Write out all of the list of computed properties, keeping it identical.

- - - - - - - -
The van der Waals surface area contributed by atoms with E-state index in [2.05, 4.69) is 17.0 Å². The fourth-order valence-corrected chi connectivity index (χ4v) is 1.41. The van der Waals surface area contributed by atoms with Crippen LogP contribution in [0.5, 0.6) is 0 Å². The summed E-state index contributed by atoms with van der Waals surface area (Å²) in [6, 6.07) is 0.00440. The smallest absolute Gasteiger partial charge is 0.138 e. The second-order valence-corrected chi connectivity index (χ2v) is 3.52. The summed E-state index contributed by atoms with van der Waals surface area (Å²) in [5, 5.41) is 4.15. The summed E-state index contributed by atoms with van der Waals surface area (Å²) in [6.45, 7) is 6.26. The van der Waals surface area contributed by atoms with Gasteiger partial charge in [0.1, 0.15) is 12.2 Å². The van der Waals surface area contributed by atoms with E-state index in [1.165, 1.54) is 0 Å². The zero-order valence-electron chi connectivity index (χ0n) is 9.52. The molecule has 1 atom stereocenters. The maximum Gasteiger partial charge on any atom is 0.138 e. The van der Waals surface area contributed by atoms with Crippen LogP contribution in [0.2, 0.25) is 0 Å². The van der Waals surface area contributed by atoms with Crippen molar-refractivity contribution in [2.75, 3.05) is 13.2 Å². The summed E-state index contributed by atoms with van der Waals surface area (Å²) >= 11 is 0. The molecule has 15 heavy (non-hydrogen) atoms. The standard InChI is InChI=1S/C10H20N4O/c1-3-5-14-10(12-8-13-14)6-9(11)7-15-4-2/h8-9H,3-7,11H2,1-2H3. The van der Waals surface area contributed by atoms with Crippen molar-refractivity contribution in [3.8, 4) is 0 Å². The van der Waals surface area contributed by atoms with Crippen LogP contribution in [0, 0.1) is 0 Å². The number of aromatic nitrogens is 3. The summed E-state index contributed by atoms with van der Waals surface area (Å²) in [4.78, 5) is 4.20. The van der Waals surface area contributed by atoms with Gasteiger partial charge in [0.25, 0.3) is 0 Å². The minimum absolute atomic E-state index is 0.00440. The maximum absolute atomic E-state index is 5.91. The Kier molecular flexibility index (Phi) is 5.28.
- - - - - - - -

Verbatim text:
The van der Waals surface area contributed by atoms with E-state index in [2.05, 4.69) is 17.0 Å². The fourth-order valence-corrected chi connectivity index (χ4v) is 1.41. The van der Waals surface area contributed by atoms with Crippen LogP contribution in [0.5, 0.6) is 0 Å². The summed E-state index contributed by atoms with van der Waals surface area (Å²) in [6, 6.07) is 0.00440. The smallest absolute Gasteiger partial charge is 0.138 e. The second-order valence-corrected chi connectivity index (χ2v) is 3.52. The summed E-state index contributed by atoms with van der Waals surface area (Å²) in [5, 5.41) is 4.15. The summed E-state index contributed by atoms with van der Waals surface area (Å²) in [6.45, 7) is 6.26. The van der Waals surface area contributed by atoms with Gasteiger partial charge in [0.1, 0.15) is 12.2 Å². The van der Waals surface area contributed by atoms with E-state index in [1.165, 1.54) is 0 Å². The zero-order valence-electron chi connectivity index (χ0n) is 9.52. The molecule has 1 atom stereocenters. The maximum Gasteiger partial charge on any atom is 0.138 e. The van der Waals surface area contributed by atoms with Crippen LogP contribution in [0.2, 0.25) is 0 Å². The van der Waals surface area contributed by atoms with Crippen molar-refractivity contribution in [2.75, 3.05) is 13.2 Å². The summed E-state index contributed by atoms with van der Waals surface area (Å²) >= 11 is 0. The molecule has 15 heavy (non-hydrogen) atoms. The standard InChI is InChI=1S/C10H20N4O/c1-3-5-14-10(12-8-13-14)6-9(11)7-15-4-2/h8-9H,3-7,11H2,1-2H3. The van der Waals surface area contributed by atoms with Crippen molar-refractivity contribution in [3.8, 4) is 0 Å². The van der Waals surface area contributed by atoms with Crippen LogP contribution in [0, 0.1) is 0 Å². The number of aromatic nitrogens is 3. The summed E-state index contributed by atoms with van der Waals surface area (Å²) in [4.78, 5) is 4.20. The van der Waals surface area contributed by atoms with Gasteiger partial charge in [0.25, 0.3) is 0 Å². The minimum absolute atomic E-state index is 0.00440. The maximum absolute atomic E-state index is 5.91. The Kier molecular flexibility index (Phi) is 5.28.